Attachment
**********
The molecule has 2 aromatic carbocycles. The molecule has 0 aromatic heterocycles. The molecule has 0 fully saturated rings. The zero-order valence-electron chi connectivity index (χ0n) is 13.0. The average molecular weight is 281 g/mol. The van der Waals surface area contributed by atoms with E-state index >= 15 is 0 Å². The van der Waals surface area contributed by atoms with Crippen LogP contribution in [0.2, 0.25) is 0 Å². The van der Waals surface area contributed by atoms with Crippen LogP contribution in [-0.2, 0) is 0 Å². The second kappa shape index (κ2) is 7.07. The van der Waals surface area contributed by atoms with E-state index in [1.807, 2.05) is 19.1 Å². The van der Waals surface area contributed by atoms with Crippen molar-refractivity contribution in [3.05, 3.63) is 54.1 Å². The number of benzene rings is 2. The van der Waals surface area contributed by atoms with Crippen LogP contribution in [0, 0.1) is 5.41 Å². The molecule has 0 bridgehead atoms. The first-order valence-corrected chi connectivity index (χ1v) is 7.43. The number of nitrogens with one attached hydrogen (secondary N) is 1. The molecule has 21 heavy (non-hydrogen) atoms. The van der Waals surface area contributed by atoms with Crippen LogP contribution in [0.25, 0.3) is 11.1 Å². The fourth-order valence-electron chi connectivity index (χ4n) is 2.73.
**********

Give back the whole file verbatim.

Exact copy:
The molecule has 2 aromatic carbocycles. The molecule has 0 aromatic heterocycles. The molecule has 0 fully saturated rings. The zero-order valence-electron chi connectivity index (χ0n) is 13.0. The average molecular weight is 281 g/mol. The van der Waals surface area contributed by atoms with E-state index >= 15 is 0 Å². The van der Waals surface area contributed by atoms with Crippen LogP contribution in [0.2, 0.25) is 0 Å². The van der Waals surface area contributed by atoms with Crippen LogP contribution in [-0.2, 0) is 0 Å². The second kappa shape index (κ2) is 7.07. The van der Waals surface area contributed by atoms with E-state index in [1.807, 2.05) is 19.1 Å². The van der Waals surface area contributed by atoms with Crippen molar-refractivity contribution in [3.05, 3.63) is 54.1 Å². The number of benzene rings is 2. The van der Waals surface area contributed by atoms with Crippen LogP contribution in [0, 0.1) is 5.41 Å². The molecule has 0 bridgehead atoms. The first-order valence-corrected chi connectivity index (χ1v) is 7.43. The number of nitrogens with one attached hydrogen (secondary N) is 1. The molecule has 21 heavy (non-hydrogen) atoms. The van der Waals surface area contributed by atoms with Crippen LogP contribution in [0.25, 0.3) is 11.1 Å². The fourth-order valence-electron chi connectivity index (χ4n) is 2.73.